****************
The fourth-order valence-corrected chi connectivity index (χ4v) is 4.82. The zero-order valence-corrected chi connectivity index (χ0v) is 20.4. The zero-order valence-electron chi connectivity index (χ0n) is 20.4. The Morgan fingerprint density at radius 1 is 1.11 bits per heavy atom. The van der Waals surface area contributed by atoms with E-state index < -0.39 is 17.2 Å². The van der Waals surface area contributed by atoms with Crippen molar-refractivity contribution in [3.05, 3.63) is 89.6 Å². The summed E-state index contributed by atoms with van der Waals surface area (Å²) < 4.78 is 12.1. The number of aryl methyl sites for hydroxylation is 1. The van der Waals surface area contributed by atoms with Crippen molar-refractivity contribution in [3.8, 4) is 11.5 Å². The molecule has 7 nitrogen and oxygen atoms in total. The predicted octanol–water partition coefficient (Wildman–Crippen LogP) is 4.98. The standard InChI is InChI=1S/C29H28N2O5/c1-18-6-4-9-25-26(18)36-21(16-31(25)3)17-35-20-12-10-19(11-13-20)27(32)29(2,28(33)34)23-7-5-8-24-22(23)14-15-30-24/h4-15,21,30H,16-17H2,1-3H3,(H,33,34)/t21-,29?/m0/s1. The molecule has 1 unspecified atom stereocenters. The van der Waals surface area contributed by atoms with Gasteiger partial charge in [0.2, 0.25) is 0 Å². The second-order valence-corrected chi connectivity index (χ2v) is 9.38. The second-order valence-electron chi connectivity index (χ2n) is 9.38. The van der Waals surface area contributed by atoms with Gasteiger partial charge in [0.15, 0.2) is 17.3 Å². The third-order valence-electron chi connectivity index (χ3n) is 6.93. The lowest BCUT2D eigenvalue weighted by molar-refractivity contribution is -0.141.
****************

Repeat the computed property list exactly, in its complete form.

The fourth-order valence-corrected chi connectivity index (χ4v) is 4.82. The zero-order valence-corrected chi connectivity index (χ0v) is 20.4. The zero-order valence-electron chi connectivity index (χ0n) is 20.4. The Morgan fingerprint density at radius 1 is 1.11 bits per heavy atom. The van der Waals surface area contributed by atoms with E-state index < -0.39 is 17.2 Å². The van der Waals surface area contributed by atoms with Crippen molar-refractivity contribution in [3.05, 3.63) is 89.6 Å². The summed E-state index contributed by atoms with van der Waals surface area (Å²) < 4.78 is 12.1. The number of aryl methyl sites for hydroxylation is 1. The van der Waals surface area contributed by atoms with Crippen molar-refractivity contribution in [3.8, 4) is 11.5 Å². The molecule has 7 nitrogen and oxygen atoms in total. The predicted octanol–water partition coefficient (Wildman–Crippen LogP) is 4.98. The standard InChI is InChI=1S/C29H28N2O5/c1-18-6-4-9-25-26(18)36-21(16-31(25)3)17-35-20-12-10-19(11-13-20)27(32)29(2,28(33)34)23-7-5-8-24-22(23)14-15-30-24/h4-15,21,30H,16-17H2,1-3H3,(H,33,34)/t21-,29?/m0/s1. The molecule has 1 unspecified atom stereocenters. The van der Waals surface area contributed by atoms with Gasteiger partial charge in [0.2, 0.25) is 0 Å². The second-order valence-corrected chi connectivity index (χ2v) is 9.38. The second-order valence-electron chi connectivity index (χ2n) is 9.38. The van der Waals surface area contributed by atoms with Gasteiger partial charge in [0.15, 0.2) is 17.3 Å². The third-order valence-electron chi connectivity index (χ3n) is 6.93. The lowest BCUT2D eigenvalue weighted by molar-refractivity contribution is -0.141.